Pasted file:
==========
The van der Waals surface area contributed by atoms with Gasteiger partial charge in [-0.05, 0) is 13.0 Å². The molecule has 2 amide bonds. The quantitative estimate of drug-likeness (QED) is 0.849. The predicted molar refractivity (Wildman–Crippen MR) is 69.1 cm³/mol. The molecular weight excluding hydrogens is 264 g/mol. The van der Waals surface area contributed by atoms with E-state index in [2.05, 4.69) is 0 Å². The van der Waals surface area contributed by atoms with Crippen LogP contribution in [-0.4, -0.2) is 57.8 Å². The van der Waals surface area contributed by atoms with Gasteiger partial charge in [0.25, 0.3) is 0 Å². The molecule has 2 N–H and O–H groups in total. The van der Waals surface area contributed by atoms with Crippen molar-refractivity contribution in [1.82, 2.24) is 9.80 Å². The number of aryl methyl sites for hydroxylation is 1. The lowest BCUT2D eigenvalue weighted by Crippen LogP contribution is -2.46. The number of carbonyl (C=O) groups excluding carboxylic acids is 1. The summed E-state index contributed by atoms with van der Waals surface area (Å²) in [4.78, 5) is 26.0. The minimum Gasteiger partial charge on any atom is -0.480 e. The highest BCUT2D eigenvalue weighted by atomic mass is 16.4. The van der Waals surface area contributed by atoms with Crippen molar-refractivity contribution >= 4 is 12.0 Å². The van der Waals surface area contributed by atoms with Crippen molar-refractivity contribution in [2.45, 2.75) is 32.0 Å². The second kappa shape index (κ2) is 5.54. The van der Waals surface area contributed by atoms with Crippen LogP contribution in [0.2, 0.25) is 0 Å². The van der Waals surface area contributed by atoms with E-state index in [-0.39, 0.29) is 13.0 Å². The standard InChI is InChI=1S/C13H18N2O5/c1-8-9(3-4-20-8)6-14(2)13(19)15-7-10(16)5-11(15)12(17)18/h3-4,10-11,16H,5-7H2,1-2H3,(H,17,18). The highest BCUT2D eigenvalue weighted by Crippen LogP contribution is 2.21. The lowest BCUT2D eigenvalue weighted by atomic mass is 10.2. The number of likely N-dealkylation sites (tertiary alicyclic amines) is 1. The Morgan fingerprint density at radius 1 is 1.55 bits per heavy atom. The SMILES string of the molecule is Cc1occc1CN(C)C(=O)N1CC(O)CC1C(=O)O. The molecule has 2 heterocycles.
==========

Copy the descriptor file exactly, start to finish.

The van der Waals surface area contributed by atoms with Gasteiger partial charge in [-0.05, 0) is 13.0 Å². The molecule has 2 amide bonds. The quantitative estimate of drug-likeness (QED) is 0.849. The predicted molar refractivity (Wildman–Crippen MR) is 69.1 cm³/mol. The molecular weight excluding hydrogens is 264 g/mol. The van der Waals surface area contributed by atoms with E-state index in [2.05, 4.69) is 0 Å². The van der Waals surface area contributed by atoms with Crippen LogP contribution in [-0.4, -0.2) is 57.8 Å². The van der Waals surface area contributed by atoms with Gasteiger partial charge in [0.25, 0.3) is 0 Å². The molecule has 2 N–H and O–H groups in total. The van der Waals surface area contributed by atoms with Crippen molar-refractivity contribution in [1.82, 2.24) is 9.80 Å². The number of aryl methyl sites for hydroxylation is 1. The lowest BCUT2D eigenvalue weighted by Crippen LogP contribution is -2.46. The number of carbonyl (C=O) groups excluding carboxylic acids is 1. The summed E-state index contributed by atoms with van der Waals surface area (Å²) in [4.78, 5) is 26.0. The minimum Gasteiger partial charge on any atom is -0.480 e. The highest BCUT2D eigenvalue weighted by atomic mass is 16.4. The van der Waals surface area contributed by atoms with Crippen molar-refractivity contribution >= 4 is 12.0 Å². The van der Waals surface area contributed by atoms with Crippen molar-refractivity contribution in [2.45, 2.75) is 32.0 Å². The second kappa shape index (κ2) is 5.54. The van der Waals surface area contributed by atoms with Crippen LogP contribution in [0.2, 0.25) is 0 Å². The van der Waals surface area contributed by atoms with E-state index in [-0.39, 0.29) is 13.0 Å². The standard InChI is InChI=1S/C13H18N2O5/c1-8-9(3-4-20-8)6-14(2)13(19)15-7-10(16)5-11(15)12(17)18/h3-4,10-11,16H,5-7H2,1-2H3,(H,17,18). The highest BCUT2D eigenvalue weighted by Crippen LogP contribution is 2.21. The lowest BCUT2D eigenvalue weighted by atomic mass is 10.2. The number of likely N-dealkylation sites (tertiary alicyclic amines) is 1. The Morgan fingerprint density at radius 1 is 1.55 bits per heavy atom. The SMILES string of the molecule is Cc1occc1CN(C)C(=O)N1CC(O)CC1C(=O)O. The molecule has 2 heterocycles.